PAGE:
Facebook develops Facial Recognition app that is used by employees only, according to Report

Today, everyone knows how many privacy scandals Facebook has faced in the past. Apart from it, the famous facial recognition issue is still a hanging sword over Facebook. The company is still facing a lawsuit of $34 billion due to the data misused by the facial recognition app in the Illinois.

However, even the lawsuit cannot stop Facebook from developing new apps. Recently, Facebook was found to be experimenting with a facial recognition app among its employees that lets them identify their friends and family members who have the face recognition technology.

According to Business Insider, the app was built somewhere between 2015 and 2016; however, it is only tested by employees right now. Facebook also argued to introduce facial recognition apps due to privacy breaches. These apps do nothing but increase people’s anxiety due to increased privacy concerns.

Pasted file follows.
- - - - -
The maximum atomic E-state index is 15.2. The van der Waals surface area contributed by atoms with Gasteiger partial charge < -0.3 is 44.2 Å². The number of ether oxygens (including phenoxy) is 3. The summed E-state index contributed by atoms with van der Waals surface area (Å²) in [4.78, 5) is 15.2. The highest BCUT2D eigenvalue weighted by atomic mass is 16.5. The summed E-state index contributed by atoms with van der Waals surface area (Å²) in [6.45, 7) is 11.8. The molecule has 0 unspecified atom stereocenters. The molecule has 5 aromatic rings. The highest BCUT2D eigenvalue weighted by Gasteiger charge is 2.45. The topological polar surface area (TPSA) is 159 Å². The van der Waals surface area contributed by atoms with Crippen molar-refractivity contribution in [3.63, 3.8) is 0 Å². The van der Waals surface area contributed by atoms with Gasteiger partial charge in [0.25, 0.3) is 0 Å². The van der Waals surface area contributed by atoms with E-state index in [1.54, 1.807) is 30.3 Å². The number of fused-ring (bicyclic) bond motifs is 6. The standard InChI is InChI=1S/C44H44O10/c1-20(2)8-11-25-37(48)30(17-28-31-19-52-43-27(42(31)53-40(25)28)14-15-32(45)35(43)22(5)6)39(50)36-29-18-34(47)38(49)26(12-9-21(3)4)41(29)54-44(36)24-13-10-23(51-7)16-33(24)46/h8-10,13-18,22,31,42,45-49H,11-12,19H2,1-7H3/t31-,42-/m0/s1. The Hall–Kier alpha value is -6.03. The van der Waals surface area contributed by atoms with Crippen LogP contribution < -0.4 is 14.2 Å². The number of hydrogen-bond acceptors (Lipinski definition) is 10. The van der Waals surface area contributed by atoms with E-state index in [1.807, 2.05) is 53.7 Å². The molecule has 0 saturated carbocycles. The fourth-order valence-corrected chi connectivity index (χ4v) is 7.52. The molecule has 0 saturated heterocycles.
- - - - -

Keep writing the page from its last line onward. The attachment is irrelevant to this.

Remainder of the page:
Facebook’s spokesperson told CNet that Facebook developers and technologists built new apps every day for internal use and the same is the case with the facial recognition app. It was never released publicly and could only detect employees’ friends and families.

Facebook has been criticized a lot for its facial recognition app in the past. Also, there were some reports back in October about Facebook’s Artificial Intelligence Team created "a method for face de-identification that enables fully automatic video modification at high frame rates.".

Damaging and dangerous, right?


There is also this “de-identification system” that works in live videos and works with the help of machine learning that could change the features of the subject. The face replacement technology can be misused to change the subject, leading to several misleading videos.

There is no technology that is misused and the same is the case with the face replacement technology. Facebook might be only experimenting with the app, but with a lot of criticism, the news can yet again put Facebook in hot water.


Photo: Engadget

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